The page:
In the vicinity of the Bydgoszcz Canal, in the valley of the Noteć River, many fish ponds have been established in the towns of Antoniny, Smogulec, Ostrówek, Występ and Ślesin.
The Queen of Polish rivers, the Vistula, is also rich in various natural forms, protected, among others, by the Natura 2000 network in the following areas: “Lower Vistula Valley”, “Solec Vistula Valley”, “Nieszawa Vistula Valley”, “Dybowo Vistula Valley”, “Świecie Castle” or “Grudziądz Citadel”.
Important cities on the Vistula riverbank of Toruń, Bydgoszcz, Grudziądz and Tczew are located in the “Lower Vistula Valley” with a width of 3 to 18 km and a length of approximately 120 km. The river flows here in a largely natural bed. The slopes of the valley reach a relative height of 50-70 meters, and in some places, even 90-100 meters (e.g. at the Fordon Gate), and are quite steep (the slope reaches 50 degrees). In some places, the steep slopes break away and create landslides devoid of vegetation. The river valley preserved in this way is unique in Europe.
In the “Solec Vistula Valley”, we can find traces of oxbow lakes and 19th-century embankments. Periodic sandbanks appear on the river.
The “Grudziądz Citadel” is a complex of fortifications from the second half of the 18th century, with approximately 12.7 km of corridors and pavements, 7 km of which are accessible. A large part was taken by 7 species of bats, 2.5 thousand of which were counted and placed under protection, just like the habitats of bats in the area of the Świecie castle.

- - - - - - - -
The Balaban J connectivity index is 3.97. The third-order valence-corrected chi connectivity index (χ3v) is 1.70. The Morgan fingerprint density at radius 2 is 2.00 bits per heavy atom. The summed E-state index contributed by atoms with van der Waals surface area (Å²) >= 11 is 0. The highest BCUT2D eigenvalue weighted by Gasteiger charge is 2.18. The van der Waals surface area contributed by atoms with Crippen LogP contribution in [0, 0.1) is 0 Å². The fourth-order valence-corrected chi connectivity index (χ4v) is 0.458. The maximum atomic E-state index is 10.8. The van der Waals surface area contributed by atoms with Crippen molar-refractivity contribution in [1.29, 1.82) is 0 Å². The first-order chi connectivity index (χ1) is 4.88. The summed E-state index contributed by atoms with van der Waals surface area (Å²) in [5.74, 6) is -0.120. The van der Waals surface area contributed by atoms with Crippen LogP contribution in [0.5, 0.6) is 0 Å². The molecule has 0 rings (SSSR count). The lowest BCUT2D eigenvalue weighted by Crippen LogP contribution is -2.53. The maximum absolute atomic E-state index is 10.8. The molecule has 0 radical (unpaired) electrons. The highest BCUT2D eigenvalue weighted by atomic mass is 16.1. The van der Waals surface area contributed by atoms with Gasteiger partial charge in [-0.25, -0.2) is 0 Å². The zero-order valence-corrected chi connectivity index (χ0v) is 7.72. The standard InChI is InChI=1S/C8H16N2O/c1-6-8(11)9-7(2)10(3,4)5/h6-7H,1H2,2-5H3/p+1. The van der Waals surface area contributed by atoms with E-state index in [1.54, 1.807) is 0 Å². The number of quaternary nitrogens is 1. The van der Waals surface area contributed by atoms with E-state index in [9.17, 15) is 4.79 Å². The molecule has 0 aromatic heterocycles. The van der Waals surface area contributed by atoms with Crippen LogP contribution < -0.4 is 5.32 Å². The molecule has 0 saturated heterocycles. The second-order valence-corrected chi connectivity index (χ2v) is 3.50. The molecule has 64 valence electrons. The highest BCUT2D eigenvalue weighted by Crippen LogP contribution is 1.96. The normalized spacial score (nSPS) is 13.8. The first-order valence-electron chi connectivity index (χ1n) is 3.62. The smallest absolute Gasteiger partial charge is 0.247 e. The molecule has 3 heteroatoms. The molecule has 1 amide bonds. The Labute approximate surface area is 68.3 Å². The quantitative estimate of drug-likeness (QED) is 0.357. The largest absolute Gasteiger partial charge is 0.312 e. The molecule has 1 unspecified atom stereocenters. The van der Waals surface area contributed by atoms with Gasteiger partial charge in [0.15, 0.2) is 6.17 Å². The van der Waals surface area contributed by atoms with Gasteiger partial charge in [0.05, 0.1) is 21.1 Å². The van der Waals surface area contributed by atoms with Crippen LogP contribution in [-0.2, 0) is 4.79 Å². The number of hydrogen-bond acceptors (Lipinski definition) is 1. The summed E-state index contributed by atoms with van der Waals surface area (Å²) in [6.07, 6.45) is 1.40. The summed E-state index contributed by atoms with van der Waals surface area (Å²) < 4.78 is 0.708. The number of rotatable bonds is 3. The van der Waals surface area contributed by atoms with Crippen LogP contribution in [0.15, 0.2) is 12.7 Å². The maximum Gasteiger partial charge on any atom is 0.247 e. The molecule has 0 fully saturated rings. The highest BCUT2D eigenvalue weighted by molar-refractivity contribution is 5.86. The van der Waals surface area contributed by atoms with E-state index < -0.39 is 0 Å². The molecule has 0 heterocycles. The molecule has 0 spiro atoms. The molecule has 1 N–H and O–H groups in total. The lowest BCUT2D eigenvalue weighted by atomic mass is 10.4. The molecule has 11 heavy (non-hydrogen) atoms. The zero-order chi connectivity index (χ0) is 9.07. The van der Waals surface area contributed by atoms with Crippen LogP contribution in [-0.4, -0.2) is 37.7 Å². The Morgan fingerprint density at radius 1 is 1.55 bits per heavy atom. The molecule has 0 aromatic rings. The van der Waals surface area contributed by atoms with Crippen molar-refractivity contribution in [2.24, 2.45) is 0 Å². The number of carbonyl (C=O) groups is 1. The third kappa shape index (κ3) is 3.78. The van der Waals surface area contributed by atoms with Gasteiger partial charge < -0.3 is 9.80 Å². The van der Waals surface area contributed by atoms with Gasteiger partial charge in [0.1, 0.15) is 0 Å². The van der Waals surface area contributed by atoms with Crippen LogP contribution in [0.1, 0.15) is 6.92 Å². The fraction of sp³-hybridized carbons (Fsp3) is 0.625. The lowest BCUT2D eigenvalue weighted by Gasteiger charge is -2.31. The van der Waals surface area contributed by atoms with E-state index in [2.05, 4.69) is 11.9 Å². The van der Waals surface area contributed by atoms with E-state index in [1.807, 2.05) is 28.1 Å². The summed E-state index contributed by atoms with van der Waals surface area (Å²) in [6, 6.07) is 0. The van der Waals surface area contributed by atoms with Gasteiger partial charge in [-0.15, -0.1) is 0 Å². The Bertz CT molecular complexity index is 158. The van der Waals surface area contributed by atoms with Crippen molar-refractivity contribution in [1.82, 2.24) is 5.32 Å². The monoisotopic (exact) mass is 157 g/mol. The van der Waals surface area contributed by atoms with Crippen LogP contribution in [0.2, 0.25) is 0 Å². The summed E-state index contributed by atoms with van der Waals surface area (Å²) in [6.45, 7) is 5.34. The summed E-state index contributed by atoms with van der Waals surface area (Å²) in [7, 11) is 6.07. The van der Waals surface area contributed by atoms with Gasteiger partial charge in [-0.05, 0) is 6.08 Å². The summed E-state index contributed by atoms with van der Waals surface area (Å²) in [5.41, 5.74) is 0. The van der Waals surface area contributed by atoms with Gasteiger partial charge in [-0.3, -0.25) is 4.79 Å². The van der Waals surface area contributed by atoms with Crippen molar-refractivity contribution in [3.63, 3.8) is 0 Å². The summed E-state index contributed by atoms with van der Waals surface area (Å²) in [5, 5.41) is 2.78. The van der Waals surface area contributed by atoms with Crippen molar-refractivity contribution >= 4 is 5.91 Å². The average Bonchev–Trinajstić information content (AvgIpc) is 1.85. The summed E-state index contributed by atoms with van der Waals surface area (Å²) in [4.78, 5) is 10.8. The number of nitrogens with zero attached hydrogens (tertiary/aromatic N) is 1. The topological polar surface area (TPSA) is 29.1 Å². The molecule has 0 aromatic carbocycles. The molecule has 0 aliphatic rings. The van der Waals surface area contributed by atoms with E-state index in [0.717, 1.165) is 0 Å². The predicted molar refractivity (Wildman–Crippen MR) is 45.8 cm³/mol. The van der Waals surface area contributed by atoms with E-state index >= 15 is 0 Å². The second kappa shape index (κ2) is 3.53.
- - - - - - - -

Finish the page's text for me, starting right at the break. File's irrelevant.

The confirmation of the growing importance of the Vistula in transport was the transfer of the headquarter of the Teutonic Order from Venice to Malbork (1308), the construction of many castles at this river (Gniew, Świecie, Nowe, Chełmno, Kwidzyn, Grudziądz, Elbląg) and the wars to maintain control over the Vistula – finally victorious for Poland and pushing the Teutonic Knights away to Królewiec. The 300-year long period of Poland’s control over the Vistula (from 1466 to 1768) is considered to be the “golden age” of the Vistula transport. Interestingly, the idea of a water connection between Królewiec and Berlin comes from this period. The construction of the Bydgoszcz Canal served this purpose. Unfortunately, the partitions of Poland closed this “golden period”. Transport on the Vistula has decreased, and ports – including Gdańsk and Elbląg – have lost their significance.
The final section of MDW E70 in Poland is the Vistula Lagoon, also – together with the Vistula Spit – protected under the Natura 2000 network. Separating the Lagoon from the sea was a long process, the beginnings of which reach 5,000 years ago, and in the thirteenth century, there were still natural depths connecting this reservoir with the sea. One of them – recorded in the reconstruction of the Vistula delta around 1300 by H. Bertram – was located in the vicinity of the currently constructed canal, and Lake Druzno was then separated from the Lagoon by a narrow, natural causeway. Let us remember that around 890, the Anglo-Saxon traveller, Wulfstan, reached the Truso settlement located 7 km from the present-day Elbląg. In 1982, the archaeologist Marek Jagodziński found traces of the Truso settlement. Tools and everyday objects found during excavations can be viewed in the Archaeological and Historical Museum in Elbląg at the exhibition named “Truso – the legend of the Baltic Sea”.
The Vistula Lagoon is often referred to by water tourism enthusiasts as a “sea kindergarten” because it combines sea-like conditions with the high safety of sailing.